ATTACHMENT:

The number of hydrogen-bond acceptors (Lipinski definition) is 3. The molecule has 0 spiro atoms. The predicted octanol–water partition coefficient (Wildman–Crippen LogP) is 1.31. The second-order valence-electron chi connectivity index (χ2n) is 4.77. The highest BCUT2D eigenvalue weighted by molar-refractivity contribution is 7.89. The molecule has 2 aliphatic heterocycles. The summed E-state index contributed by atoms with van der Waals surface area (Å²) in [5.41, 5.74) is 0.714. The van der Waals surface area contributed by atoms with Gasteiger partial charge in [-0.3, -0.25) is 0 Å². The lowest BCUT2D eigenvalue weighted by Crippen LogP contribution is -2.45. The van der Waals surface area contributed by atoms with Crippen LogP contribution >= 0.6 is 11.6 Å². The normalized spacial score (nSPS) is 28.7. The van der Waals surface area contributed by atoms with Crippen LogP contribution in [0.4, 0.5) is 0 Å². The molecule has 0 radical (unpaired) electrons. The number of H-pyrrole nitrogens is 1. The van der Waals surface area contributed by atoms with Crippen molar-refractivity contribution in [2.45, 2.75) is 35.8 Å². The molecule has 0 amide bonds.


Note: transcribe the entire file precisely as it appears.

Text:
The number of hydrogen-bond acceptors (Lipinski definition) is 3. The molecule has 0 spiro atoms. The predicted octanol–water partition coefficient (Wildman–Crippen LogP) is 1.31. The second-order valence-electron chi connectivity index (χ2n) is 4.77. The highest BCUT2D eigenvalue weighted by molar-refractivity contribution is 7.89. The molecule has 2 aliphatic heterocycles. The summed E-state index contributed by atoms with van der Waals surface area (Å²) in [5.41, 5.74) is 0.714. The van der Waals surface area contributed by atoms with Gasteiger partial charge in [-0.3, -0.25) is 0 Å². The lowest BCUT2D eigenvalue weighted by Crippen LogP contribution is -2.45. The van der Waals surface area contributed by atoms with Crippen LogP contribution >= 0.6 is 11.6 Å². The normalized spacial score (nSPS) is 28.7. The van der Waals surface area contributed by atoms with Crippen LogP contribution in [0.4, 0.5) is 0 Å². The molecule has 0 radical (unpaired) electrons. The number of H-pyrrole nitrogens is 1. The van der Waals surface area contributed by atoms with Crippen molar-refractivity contribution in [2.45, 2.75) is 35.8 Å². The molecule has 0 amide bonds.